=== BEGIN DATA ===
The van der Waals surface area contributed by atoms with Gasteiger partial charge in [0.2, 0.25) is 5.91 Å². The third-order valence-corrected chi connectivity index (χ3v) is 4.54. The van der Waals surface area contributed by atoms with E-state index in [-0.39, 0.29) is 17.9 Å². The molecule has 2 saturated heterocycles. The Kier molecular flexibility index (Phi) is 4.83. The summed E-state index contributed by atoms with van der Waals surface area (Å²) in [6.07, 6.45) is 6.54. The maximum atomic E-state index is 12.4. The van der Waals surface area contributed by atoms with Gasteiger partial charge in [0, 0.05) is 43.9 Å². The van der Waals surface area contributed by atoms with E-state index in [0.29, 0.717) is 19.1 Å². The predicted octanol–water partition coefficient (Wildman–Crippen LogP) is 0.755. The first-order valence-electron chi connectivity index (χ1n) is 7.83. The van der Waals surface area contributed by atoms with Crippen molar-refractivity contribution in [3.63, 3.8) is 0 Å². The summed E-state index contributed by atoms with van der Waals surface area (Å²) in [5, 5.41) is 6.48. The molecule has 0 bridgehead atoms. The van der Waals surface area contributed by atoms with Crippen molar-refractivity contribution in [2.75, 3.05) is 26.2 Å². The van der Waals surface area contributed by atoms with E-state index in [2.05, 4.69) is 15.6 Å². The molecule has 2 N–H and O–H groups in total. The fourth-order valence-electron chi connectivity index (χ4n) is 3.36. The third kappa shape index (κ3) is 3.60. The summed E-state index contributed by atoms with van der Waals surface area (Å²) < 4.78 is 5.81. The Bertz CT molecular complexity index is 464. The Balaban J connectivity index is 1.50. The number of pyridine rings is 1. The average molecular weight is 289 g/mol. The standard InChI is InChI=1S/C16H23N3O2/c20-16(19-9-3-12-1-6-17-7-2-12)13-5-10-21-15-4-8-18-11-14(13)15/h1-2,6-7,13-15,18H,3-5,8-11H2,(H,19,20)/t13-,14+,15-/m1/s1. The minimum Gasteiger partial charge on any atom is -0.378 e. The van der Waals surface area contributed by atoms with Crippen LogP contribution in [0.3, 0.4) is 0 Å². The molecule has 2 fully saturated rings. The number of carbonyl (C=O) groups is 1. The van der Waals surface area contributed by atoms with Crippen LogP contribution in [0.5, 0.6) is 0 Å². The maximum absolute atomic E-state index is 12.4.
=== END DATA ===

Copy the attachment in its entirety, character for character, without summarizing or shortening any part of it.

The van der Waals surface area contributed by atoms with Gasteiger partial charge in [0.2, 0.25) is 5.91 Å². The third-order valence-corrected chi connectivity index (χ3v) is 4.54. The van der Waals surface area contributed by atoms with E-state index in [-0.39, 0.29) is 17.9 Å². The molecule has 2 saturated heterocycles. The Kier molecular flexibility index (Phi) is 4.83. The summed E-state index contributed by atoms with van der Waals surface area (Å²) in [6.07, 6.45) is 6.54. The maximum atomic E-state index is 12.4. The van der Waals surface area contributed by atoms with Gasteiger partial charge in [0, 0.05) is 43.9 Å². The van der Waals surface area contributed by atoms with E-state index in [0.29, 0.717) is 19.1 Å². The predicted octanol–water partition coefficient (Wildman–Crippen LogP) is 0.755. The first-order valence-electron chi connectivity index (χ1n) is 7.83. The van der Waals surface area contributed by atoms with Crippen molar-refractivity contribution in [3.63, 3.8) is 0 Å². The summed E-state index contributed by atoms with van der Waals surface area (Å²) in [5, 5.41) is 6.48. The molecule has 0 bridgehead atoms. The van der Waals surface area contributed by atoms with Crippen molar-refractivity contribution in [2.75, 3.05) is 26.2 Å². The van der Waals surface area contributed by atoms with E-state index in [2.05, 4.69) is 15.6 Å². The molecule has 2 N–H and O–H groups in total. The fourth-order valence-electron chi connectivity index (χ4n) is 3.36. The third kappa shape index (κ3) is 3.60. The summed E-state index contributed by atoms with van der Waals surface area (Å²) < 4.78 is 5.81. The Bertz CT molecular complexity index is 464. The Balaban J connectivity index is 1.50. The number of pyridine rings is 1. The average molecular weight is 289 g/mol. The standard InChI is InChI=1S/C16H23N3O2/c20-16(19-9-3-12-1-6-17-7-2-12)13-5-10-21-15-4-8-18-11-14(13)15/h1-2,6-7,13-15,18H,3-5,8-11H2,(H,19,20)/t13-,14+,15-/m1/s1. The minimum Gasteiger partial charge on any atom is -0.378 e. The van der Waals surface area contributed by atoms with Crippen LogP contribution in [0.3, 0.4) is 0 Å². The molecule has 2 fully saturated rings. The number of carbonyl (C=O) groups is 1. The van der Waals surface area contributed by atoms with Crippen LogP contribution in [0.5, 0.6) is 0 Å². The maximum absolute atomic E-state index is 12.4.